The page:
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The Service Garden

The more technology we have installed, the harder it is to change your business. [...] Now, customers are looking for simplicity, integration and security across releases. They want standards-based software that doesn't require the labor expenditure of the past. Software CEOs have two choices: They can try to impose their proprietary methods on the market or they can adopt a new service-based approach to providing and maintaining software. - Ray Lane

I just came across this piece from Ray Lane. In it he talks about renovation and innovation in software, how renovation is becoming very important to businesses. In Propylon we're extremely focused on avoiding rip and replace, but industry wide there are issues that need more consideration. It seems that for now, rip and replace is moving out of software systems and into business and software process models.

  1. (Re)Engineering. It's hard to see how to make enterprise systems adaptive and flexible without a corresponding effort in engineering behind and between the service boundaries. By engineering I mean whatever is needed to keep software soft, something that isn't going to be derived from the architecture alone. Responsiveness to business change can't in the long run mean cranking out ever more code or throwing away what's already there - that's a losing approach. But that suggests a consequent investment in engineering things to be changeable that way in the first place.
  2. Maintenance. To some extent, renovation is maintenance in drag. But suppose you have an exposed service running 24x7. Chances are if it's been up for any length of time it's become more or less critical to its callers. This has all kinds of process and management implications - like on the fly upgrades of running systems. Or how about versioning? Scaling up? What about scaling down? Hardware and infrastructure provisioning? I don't see the classic dev to staging to live cycle being sufficient - your live callers won't be on the staging platform. The sane approach seems to consist of gradually ramped rollouts and beta programs.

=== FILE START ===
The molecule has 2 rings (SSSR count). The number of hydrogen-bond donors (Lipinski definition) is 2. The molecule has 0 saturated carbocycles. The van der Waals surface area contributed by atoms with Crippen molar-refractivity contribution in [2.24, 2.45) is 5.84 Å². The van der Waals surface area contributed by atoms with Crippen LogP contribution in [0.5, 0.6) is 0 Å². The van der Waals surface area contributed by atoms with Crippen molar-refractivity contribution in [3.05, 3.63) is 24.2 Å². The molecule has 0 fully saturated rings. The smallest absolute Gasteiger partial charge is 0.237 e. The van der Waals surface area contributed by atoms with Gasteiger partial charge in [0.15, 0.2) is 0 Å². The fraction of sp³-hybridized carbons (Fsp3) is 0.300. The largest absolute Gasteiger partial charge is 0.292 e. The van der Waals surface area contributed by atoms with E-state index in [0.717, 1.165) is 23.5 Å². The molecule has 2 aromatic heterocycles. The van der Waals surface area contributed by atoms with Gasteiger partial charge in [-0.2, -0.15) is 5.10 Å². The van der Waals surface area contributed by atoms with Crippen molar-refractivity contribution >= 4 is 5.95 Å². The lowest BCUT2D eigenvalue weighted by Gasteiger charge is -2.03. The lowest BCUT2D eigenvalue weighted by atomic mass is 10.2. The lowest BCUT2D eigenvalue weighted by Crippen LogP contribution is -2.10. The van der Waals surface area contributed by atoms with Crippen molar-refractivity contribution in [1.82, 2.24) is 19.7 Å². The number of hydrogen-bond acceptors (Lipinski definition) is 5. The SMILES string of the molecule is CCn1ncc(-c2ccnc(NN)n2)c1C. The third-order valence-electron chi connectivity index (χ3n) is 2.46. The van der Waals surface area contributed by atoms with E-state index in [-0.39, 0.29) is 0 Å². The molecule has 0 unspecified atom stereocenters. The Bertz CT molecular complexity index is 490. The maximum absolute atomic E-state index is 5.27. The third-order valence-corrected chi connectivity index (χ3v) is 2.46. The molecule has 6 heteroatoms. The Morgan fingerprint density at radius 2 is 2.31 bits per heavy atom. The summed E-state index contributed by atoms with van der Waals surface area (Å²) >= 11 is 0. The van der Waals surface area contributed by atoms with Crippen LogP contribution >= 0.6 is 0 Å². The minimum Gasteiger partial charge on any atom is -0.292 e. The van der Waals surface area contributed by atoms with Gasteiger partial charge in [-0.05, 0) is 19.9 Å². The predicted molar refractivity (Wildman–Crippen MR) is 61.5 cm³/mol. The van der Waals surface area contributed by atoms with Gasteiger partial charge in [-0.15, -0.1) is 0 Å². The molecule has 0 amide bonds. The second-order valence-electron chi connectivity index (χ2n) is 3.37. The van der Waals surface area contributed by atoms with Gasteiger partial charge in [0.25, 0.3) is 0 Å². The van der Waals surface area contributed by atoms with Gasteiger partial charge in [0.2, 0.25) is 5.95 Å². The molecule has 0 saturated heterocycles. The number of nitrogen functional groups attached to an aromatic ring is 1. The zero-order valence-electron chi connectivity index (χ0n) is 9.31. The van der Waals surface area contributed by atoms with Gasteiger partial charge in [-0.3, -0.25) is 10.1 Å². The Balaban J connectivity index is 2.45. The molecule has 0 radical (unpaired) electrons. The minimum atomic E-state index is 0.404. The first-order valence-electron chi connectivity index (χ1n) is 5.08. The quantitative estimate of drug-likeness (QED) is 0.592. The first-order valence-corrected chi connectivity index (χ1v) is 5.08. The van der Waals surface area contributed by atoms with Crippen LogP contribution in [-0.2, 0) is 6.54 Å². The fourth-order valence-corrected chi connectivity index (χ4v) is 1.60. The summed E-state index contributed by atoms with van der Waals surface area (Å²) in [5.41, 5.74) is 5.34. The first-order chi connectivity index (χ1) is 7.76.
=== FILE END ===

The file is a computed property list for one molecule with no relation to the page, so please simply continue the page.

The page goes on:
3. Metaphors. If the industry is going down this road, the old building construction and factory metaphors as we have taken them might become redundant - worse they might become problematic. An out of control service environment is more like bindweed than a tenement block; and having a service track the business is more like pruning a rose bush than laying down a patio.
  4. Standards and specifications. Attempting to do any of this on internet scales has resulted in a generation of web services specifications written before the issues were fully understood or even acknowledged - ultimately those specs were derived from what was known about distributed middleware not a web of services. Service oriented, as people are learning, is not middleware writ large.
  5. Business models. There's no end of discussion around software licensing with respect to customers and especially with respect to open source. There's somewhat less around services and system delivery. Renovation and system reuse (exposure by service) imply different commercial arrangements to the models we're used to. This goes beyond software process and suggests a commercial model that is not found in either T&M or Fixed Price contracts.

May 25, 2004 11:28 AM

Comments

Chris Dent
(May 26, 2004 09:30 AM #)

Big time agree with your point 4.

I was at www2004 in New York last week. I was rather stunned by the complexity of in-progress web services standards. You're correct: they are well in advance of true understanding and are modelled on existing middleware and even old-school enterprise architectures.

The happiness of a services world, to me, is that it breaks free from those models and allows a greater level of flexibility. Things like Choreography and Conversation smell like they are putting the pain back in.

I admin that that bad smell comes from intuition, not complete investigation, but...stinky is stinky!

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